The Cost of Blindness – Helen Freris
Have you ever thought about the additional expenses associated with life as a person who is blind? This issue periodically arises in discussions among us, about the costs of assistive technology, taxi travel, the coverage and our eligibility for support packages whether they be with NDIS or My Aged Care.
BCA researched this issue some years ago. The study, entitled “The Non-Optional Costs of Blindness” revealed that participants were incurring costs in areas specifically related to maintaining independence and participating in family and community life. Apart from assistive technology and taxi fares, costs included higher accommodation costs due to living close to public transport or essential services as well as gifts for family and friends who provided support with tasks such as home maintenance or community participation.
The funding landscape has changed quite a bit since this study was conducted in 2002. NDIS participants are now able to claim for some blindness related costs such as payment of support workers and purchase of assistive devices and technology, but not everyone is eligible for NDIS, nor is financial support for these items by NDIS guaranteed or consistent. Participants in My Aged Care are required to make co-payments for any services or items this scheme funds, and again, support is inconsistent. Of course, we have access to the Disability Support Pension Blind, whose purpose is to supplement blindness related expenses. For many of us, this pension is additionally our main source of income due to the high unemployment rate of people with vision impairment in Australia, a cost in itself. Any indication of government-instigated changes to the DSP Blind, or to staple supports such as multi-purpose taxi schemes are justifiably met by us with trepidation.
But what exactly contributes to the costs of blindness and do these relate to possible policy and advocacy initiatives by BCA? A few examples might start the discussion. Let’s take accommodation. Many of us may wish to live in areas well serviced by transport and amenities. Doing so exposes us to higher rental or mortgage costs, as centrally located accommodation is usually more costly than housing located further from essential services. Alternatively, we might have an affinity with a regional area, or enjoy living close to communities of family or friends. Doing so might incur particular costs of transport or other services needed to participate fully in the life of the community.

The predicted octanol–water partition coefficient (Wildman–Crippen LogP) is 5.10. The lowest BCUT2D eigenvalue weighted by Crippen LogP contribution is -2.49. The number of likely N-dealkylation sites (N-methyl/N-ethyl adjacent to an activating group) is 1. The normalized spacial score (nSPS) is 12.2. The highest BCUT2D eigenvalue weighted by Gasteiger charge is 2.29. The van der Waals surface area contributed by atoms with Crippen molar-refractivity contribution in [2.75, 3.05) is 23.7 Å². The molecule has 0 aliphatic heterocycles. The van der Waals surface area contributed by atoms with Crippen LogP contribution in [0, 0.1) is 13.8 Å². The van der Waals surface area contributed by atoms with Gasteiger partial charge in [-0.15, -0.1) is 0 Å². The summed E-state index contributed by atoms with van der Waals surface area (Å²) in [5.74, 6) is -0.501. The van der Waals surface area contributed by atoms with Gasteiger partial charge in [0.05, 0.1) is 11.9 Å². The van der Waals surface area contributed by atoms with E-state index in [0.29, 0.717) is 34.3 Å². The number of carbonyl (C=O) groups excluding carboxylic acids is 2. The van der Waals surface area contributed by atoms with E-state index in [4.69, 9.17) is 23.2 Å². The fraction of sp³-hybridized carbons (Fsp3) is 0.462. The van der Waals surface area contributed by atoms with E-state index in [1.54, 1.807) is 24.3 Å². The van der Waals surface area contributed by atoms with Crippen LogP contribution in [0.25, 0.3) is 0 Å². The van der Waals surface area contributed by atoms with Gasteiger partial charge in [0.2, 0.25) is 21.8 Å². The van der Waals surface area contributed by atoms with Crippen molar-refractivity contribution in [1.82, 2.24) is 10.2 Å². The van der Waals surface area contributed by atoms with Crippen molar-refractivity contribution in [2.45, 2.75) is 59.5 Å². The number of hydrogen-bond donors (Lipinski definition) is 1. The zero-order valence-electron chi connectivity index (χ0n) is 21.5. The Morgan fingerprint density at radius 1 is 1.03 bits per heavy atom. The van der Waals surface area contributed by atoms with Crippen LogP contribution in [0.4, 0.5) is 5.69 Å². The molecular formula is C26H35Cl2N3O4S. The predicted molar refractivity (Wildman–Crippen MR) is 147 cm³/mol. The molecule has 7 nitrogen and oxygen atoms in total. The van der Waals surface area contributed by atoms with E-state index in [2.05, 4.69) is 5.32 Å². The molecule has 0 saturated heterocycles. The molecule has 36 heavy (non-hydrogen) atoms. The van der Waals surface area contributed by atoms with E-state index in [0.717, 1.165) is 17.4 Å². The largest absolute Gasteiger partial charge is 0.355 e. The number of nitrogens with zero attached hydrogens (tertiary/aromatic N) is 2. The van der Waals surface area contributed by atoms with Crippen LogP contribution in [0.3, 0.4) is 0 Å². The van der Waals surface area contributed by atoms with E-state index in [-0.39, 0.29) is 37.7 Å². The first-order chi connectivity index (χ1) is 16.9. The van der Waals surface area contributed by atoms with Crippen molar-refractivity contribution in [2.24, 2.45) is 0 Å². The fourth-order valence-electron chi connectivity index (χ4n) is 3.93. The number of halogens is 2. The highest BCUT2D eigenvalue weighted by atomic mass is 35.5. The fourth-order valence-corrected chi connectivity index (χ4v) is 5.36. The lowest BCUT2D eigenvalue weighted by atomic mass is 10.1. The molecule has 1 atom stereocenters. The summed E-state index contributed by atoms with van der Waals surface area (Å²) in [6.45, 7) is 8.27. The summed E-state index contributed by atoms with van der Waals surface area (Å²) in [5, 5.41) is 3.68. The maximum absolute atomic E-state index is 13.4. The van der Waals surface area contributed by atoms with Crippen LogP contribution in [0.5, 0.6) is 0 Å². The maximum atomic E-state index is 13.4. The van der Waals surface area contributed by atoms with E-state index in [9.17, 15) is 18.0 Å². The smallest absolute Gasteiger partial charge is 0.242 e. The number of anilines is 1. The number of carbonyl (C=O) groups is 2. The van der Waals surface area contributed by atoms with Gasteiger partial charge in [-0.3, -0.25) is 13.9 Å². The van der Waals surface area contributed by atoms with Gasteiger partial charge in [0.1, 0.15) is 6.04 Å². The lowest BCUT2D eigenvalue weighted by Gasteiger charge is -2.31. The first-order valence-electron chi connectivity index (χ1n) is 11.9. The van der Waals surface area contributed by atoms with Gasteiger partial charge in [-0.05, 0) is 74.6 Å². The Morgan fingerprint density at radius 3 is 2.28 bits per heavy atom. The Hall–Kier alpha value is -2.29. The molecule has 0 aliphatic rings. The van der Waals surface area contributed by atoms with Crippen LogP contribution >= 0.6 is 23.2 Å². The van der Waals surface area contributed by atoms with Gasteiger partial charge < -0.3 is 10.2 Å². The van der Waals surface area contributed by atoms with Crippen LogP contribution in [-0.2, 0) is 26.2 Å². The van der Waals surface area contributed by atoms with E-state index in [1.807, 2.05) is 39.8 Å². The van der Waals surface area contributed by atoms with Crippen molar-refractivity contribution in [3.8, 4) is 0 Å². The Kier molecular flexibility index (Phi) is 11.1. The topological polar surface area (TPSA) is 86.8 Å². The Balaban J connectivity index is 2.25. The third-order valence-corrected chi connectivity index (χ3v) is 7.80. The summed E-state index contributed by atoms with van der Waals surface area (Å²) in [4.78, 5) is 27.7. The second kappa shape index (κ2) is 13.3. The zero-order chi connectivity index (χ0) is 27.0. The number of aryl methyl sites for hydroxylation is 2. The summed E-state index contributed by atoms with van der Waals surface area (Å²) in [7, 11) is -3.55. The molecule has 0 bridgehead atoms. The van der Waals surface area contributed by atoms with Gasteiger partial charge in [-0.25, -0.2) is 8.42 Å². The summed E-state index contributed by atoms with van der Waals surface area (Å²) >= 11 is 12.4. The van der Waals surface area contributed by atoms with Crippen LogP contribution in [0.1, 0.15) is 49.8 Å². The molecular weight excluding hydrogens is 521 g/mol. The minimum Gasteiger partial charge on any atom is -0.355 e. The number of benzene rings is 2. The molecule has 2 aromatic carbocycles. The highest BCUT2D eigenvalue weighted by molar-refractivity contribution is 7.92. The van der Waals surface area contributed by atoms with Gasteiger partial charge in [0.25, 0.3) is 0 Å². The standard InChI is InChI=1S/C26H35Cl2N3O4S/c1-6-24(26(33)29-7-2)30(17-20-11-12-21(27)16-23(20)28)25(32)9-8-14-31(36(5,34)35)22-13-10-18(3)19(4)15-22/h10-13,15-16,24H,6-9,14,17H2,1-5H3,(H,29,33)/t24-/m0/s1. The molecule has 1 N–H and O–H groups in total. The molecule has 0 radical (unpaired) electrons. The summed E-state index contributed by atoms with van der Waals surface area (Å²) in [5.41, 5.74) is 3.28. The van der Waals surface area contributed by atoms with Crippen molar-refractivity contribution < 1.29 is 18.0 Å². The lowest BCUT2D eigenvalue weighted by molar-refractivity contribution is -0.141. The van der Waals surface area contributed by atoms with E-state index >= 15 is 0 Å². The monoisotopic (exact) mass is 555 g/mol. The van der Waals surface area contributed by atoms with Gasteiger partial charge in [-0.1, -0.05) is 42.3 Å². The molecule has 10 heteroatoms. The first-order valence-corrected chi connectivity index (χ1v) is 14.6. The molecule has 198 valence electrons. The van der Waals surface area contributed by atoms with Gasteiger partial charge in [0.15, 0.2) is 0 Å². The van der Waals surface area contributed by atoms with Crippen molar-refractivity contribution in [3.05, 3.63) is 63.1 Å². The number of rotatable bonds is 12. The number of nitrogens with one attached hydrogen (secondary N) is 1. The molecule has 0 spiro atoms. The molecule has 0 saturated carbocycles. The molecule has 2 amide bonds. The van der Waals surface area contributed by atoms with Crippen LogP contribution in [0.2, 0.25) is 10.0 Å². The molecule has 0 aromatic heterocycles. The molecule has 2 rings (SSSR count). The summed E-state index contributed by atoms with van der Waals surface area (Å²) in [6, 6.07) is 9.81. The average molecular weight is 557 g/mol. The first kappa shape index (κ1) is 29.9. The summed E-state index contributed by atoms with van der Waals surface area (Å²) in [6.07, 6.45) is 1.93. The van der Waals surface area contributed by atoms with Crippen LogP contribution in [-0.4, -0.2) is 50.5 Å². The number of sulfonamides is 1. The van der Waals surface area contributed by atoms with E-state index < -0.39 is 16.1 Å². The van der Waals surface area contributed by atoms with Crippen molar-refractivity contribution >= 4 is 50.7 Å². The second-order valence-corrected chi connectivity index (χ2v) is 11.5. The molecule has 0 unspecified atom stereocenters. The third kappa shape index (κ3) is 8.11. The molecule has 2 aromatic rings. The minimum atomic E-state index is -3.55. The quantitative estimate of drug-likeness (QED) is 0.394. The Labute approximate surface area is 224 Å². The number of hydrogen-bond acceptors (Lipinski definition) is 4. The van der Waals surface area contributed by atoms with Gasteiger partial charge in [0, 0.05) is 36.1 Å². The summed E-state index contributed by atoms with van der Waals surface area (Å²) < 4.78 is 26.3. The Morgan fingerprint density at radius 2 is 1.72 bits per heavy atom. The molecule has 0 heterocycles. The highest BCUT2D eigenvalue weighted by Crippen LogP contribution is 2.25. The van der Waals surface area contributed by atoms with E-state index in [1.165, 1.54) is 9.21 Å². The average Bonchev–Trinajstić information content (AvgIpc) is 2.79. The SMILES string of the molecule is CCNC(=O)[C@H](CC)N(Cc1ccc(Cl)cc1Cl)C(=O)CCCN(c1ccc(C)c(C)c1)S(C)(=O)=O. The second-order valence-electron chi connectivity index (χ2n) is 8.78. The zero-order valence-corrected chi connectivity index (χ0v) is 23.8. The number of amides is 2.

What about the services we might pay for due to needing assistance to complete tasks which most sighted people can undertake themselves? You might have been charged by a telecommunications company to install a modem because the installation software isn’t accessible, or you are unable to see modem lights or prompts. You might pay someone to assemble flat-packed furniture because the instructions, even when scanned, are too visual to read. How many of us are using outdated screen reading or magnification software because we are ineligible for schemes to finance updates? This risks leaving us behind as the digital environment is designed for the latest assistive software. Perhaps you can think of other costs associated with blindness. Most of these costs result from inaccessible services or infrastructure, and BCA members and staff constantly advocate for the removal of accessibility barriers limiting our choices and costing us financially.
What do you think about additional costs of blindness? Are they unavoidable? Are there additional costs, besides the ones mentioned here? How adequately do current funding provisions such as the DSP Blind and NDIS cover these costs? What gaps do these costs highlight in accessibility for us? Are there specific areas of policy BCA could engage in so that costs are mitigated?
I pose the above questions to start a conversation on this subject and to generate ideas for BCA’s ongoing policy and advocacy. Please reach out with your thoughts by contacting BCA by phone or email and lets see where the conversation takes us.